DECISION AND ORDER
Plaintiff, Sharon Rose Glidden ("plaintiff"), commenced this action pro se, pursuant to the Americans with Disabilities Act of 1990, 42 U.S.C. § 12101 et seq. ("ADA"), against the defendants Monroe Community Hospital ("MCH") and the County of Monroe (collectively "defendants").
Plaintiff claims that she was denied consideration for a full-time position at MCH because of her past treatment for mental illness.
Pending before me are defendants' motion for summary judgment and plaintiff's motion for reinstatement and other relief. For the reasons set forth below, defendants' motion is granted.
In November 1992, plaintiff applied for a full-time licensed practical nurse ("LPN") position at MCH. During a routine pre-employment physical exam, plaintiff was asked about prior hospitalizations. Plaintiff responded that in 1991, she had suffered a nervous breakdown and was hospitalized at Strong Memorial Hospital for five days, but that the problem was resolved. This information was noted on plaintiff's physical exam form.
MCH hired plaintiff, effective November 30, 1992, as a full-time LPN on the day shift. Thereafter, plaintiff attended an intensive six-week orientation program. At some point, however, plaintiff decided that she did not want to work the day shift and would prefer to work evenings. Consequently, she resigned from the full-time day position and began working for MCH on a per diem basis in the evening.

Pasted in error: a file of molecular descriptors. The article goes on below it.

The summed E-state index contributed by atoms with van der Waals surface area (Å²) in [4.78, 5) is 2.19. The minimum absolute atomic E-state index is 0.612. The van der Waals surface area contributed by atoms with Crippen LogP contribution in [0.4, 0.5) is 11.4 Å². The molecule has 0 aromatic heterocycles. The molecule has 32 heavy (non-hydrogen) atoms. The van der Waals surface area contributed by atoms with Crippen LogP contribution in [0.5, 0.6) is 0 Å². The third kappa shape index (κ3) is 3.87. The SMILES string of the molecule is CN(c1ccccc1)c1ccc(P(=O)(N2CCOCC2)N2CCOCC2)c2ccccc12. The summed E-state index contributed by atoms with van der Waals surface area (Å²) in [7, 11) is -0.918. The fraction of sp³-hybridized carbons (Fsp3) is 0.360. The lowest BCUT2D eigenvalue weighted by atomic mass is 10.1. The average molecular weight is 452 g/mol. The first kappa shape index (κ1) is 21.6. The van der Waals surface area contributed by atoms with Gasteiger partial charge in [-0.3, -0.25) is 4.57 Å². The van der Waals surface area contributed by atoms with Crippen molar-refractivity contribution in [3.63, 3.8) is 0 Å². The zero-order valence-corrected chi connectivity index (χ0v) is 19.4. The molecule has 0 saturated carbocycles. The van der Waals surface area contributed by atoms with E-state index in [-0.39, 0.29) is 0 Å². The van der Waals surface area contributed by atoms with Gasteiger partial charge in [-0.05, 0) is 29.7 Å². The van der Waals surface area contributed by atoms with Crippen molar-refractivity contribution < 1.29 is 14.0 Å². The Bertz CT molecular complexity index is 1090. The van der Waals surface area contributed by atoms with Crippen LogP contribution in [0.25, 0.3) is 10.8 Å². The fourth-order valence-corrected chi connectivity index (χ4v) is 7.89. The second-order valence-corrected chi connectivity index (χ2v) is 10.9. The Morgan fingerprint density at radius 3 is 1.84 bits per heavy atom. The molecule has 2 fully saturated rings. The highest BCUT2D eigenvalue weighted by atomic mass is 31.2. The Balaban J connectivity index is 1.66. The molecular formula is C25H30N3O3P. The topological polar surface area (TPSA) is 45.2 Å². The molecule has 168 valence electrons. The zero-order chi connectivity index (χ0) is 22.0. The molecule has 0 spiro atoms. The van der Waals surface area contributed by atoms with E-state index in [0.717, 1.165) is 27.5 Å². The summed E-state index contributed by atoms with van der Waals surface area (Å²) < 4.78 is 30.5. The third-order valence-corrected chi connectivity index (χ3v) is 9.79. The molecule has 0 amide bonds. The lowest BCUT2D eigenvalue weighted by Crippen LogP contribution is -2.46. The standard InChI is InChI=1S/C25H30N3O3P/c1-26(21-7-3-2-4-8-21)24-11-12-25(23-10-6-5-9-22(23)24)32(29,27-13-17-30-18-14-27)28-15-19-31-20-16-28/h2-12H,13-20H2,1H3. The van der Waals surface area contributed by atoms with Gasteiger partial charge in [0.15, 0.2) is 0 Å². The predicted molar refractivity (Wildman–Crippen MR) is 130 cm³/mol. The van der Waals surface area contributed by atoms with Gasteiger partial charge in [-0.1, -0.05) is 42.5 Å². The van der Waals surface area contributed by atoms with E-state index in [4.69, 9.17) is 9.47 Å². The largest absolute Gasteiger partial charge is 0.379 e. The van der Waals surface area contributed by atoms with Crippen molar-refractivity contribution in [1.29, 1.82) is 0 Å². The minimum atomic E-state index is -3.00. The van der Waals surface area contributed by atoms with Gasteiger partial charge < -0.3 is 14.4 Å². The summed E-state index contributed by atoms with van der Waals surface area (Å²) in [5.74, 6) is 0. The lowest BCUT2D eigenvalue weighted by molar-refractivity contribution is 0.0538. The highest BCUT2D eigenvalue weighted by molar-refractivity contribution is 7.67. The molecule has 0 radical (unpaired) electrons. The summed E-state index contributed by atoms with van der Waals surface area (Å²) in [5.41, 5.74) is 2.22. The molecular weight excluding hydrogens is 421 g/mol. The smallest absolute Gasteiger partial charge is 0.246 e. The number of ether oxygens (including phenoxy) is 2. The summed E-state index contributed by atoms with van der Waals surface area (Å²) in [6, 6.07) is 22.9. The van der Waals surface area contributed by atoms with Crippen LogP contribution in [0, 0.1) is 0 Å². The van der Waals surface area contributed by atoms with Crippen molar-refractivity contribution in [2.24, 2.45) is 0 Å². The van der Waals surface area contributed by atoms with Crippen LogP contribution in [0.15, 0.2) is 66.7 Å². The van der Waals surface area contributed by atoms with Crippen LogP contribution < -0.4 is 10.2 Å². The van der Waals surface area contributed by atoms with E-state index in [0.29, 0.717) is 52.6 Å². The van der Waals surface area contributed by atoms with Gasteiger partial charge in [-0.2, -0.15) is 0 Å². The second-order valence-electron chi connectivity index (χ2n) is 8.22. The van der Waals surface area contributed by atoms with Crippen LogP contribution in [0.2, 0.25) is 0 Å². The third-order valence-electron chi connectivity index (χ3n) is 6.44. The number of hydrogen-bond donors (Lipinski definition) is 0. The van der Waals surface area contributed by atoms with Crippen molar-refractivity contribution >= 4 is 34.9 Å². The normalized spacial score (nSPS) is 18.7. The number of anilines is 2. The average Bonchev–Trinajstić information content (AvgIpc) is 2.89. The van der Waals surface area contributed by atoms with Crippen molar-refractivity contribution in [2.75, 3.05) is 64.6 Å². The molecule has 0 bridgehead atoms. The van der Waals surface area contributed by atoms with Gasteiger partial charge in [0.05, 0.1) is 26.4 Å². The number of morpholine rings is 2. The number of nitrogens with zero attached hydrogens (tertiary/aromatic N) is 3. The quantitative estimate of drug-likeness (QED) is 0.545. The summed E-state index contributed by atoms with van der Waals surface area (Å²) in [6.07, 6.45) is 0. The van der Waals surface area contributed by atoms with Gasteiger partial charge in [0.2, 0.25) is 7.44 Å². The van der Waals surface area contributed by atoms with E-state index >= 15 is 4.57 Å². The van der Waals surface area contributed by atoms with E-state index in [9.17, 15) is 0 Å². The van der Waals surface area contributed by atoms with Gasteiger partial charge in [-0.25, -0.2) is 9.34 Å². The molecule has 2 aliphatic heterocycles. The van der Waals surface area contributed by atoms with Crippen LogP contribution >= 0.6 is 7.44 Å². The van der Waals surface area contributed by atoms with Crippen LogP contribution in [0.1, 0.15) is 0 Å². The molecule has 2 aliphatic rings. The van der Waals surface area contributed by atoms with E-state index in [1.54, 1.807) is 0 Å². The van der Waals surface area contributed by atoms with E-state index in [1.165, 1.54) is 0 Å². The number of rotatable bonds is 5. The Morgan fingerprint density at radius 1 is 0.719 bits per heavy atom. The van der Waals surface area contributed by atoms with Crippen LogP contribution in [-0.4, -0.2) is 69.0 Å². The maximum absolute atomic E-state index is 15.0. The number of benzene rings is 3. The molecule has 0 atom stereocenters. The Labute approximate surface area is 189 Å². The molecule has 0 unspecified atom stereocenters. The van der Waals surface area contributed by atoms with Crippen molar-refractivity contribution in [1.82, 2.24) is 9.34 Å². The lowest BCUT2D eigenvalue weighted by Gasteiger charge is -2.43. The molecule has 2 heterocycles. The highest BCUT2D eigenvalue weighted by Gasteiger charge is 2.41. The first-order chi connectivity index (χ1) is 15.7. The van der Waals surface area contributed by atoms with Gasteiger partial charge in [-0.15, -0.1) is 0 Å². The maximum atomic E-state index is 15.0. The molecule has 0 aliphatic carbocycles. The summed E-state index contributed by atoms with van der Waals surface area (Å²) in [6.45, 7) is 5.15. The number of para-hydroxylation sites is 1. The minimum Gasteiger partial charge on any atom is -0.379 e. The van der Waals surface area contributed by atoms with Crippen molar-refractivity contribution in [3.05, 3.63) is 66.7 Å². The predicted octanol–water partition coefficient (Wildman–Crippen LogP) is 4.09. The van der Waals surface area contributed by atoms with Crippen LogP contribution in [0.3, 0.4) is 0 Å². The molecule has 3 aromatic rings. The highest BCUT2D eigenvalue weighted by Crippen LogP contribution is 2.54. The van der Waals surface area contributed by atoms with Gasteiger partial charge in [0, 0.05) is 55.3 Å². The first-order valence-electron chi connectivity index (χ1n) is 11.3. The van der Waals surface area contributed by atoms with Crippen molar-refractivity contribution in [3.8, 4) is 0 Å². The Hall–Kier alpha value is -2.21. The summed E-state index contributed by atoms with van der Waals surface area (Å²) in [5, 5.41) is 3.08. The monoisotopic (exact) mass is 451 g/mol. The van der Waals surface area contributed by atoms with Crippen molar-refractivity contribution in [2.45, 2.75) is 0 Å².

Eventually, a full-time evening position opened at MCH. The head nurse informed plaintiff that although she could continue to work on a per diem basis, she would not be considered for the full-time position because she had previously quit a full-time position shortly after being hired and trained. According to plaintiff, the head nurse also stated "and then there's the physical." Plaintiff did not ask the head nurse what she meant by this comment, and the head nurse did not elaborate any further. Plaintiff assumed that the comment referred to her pre-employment physical in which she disclosed that she had suffered a nervous breakdown.
In July 1995, plaintiff commenced this action, alleging that she was discriminated against because of her past treatment for mental illness.
Defendants move for summary judgment on the ground that plaintiff did not suffer from an actual or perceived mental disability as required by the ADA. Further, defendants maintain that plaintiff has failed to establish a connection between the adverse employment action and her alleged disability.
I. Legal Standards
A. Summary Judgment Standard
Summary judgment will be granted if the record demonstrates that "there is no genuine issue as to any material fact and that the moving party is entitled to a judgment as a matter of law." Fed. R. Civ. P. 56(c); Chambers v. TRM Copy Ctrs. Corp., 43 F.3d 29, 36 (2d Cir. 1994). A genuine issue of material fact exists only if the record, taken as a whole, could lead a reasonable trier of fact to find in favor of the non-movant. Matsushita Elec. Indus. Co. v. Zenith Radio Corp., 475 U.S. 574, 587, 89 L. Ed. 2d 538, 106 S. Ct. 1348 (1986).